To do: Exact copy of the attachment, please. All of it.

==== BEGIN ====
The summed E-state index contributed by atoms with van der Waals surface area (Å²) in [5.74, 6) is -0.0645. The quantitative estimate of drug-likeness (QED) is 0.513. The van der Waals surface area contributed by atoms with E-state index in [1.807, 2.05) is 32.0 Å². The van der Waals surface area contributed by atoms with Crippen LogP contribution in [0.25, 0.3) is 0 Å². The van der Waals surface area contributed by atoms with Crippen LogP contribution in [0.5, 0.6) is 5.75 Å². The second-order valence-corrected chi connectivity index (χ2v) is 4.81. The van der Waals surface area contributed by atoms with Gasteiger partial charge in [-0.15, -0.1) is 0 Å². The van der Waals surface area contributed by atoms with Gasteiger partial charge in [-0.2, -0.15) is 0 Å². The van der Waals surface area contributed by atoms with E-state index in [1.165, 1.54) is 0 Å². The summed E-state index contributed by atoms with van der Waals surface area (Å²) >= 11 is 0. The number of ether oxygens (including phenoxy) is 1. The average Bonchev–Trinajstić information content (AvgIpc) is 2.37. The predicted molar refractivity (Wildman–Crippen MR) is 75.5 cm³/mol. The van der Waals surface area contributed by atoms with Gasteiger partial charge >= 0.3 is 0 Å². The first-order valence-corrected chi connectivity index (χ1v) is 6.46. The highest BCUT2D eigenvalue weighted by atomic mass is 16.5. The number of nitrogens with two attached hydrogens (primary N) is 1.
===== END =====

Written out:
The summed E-state index contributed by atoms with van der Waals surface area (Å²) in [5.74, 6) is -0.0645. The quantitative estimate of drug-likeness (QED) is 0.513. The van der Waals surface area contributed by atoms with E-state index in [1.807, 2.05) is 32.0 Å². The van der Waals surface area contributed by atoms with Crippen LogP contribution in [0.25, 0.3) is 0 Å². The van der Waals surface area contributed by atoms with Crippen LogP contribution in [0.5, 0.6) is 5.75 Å². The second-order valence-corrected chi connectivity index (χ2v) is 4.81. The van der Waals surface area contributed by atoms with Gasteiger partial charge in [-0.15, -0.1) is 0 Å². The van der Waals surface area contributed by atoms with Gasteiger partial charge in [-0.2, -0.15) is 0 Å². The van der Waals surface area contributed by atoms with E-state index in [1.165, 1.54) is 0 Å². The summed E-state index contributed by atoms with van der Waals surface area (Å²) >= 11 is 0. The number of ether oxygens (including phenoxy) is 1. The average Bonchev–Trinajstić information content (AvgIpc) is 2.37. The predicted molar refractivity (Wildman–Crippen MR) is 75.5 cm³/mol. The van der Waals surface area contributed by atoms with Gasteiger partial charge >= 0.3 is 0 Å². The first-order valence-corrected chi connectivity index (χ1v) is 6.46. The highest BCUT2D eigenvalue weighted by atomic mass is 16.5. The number of nitrogens with two attached hydrogens (primary N) is 1.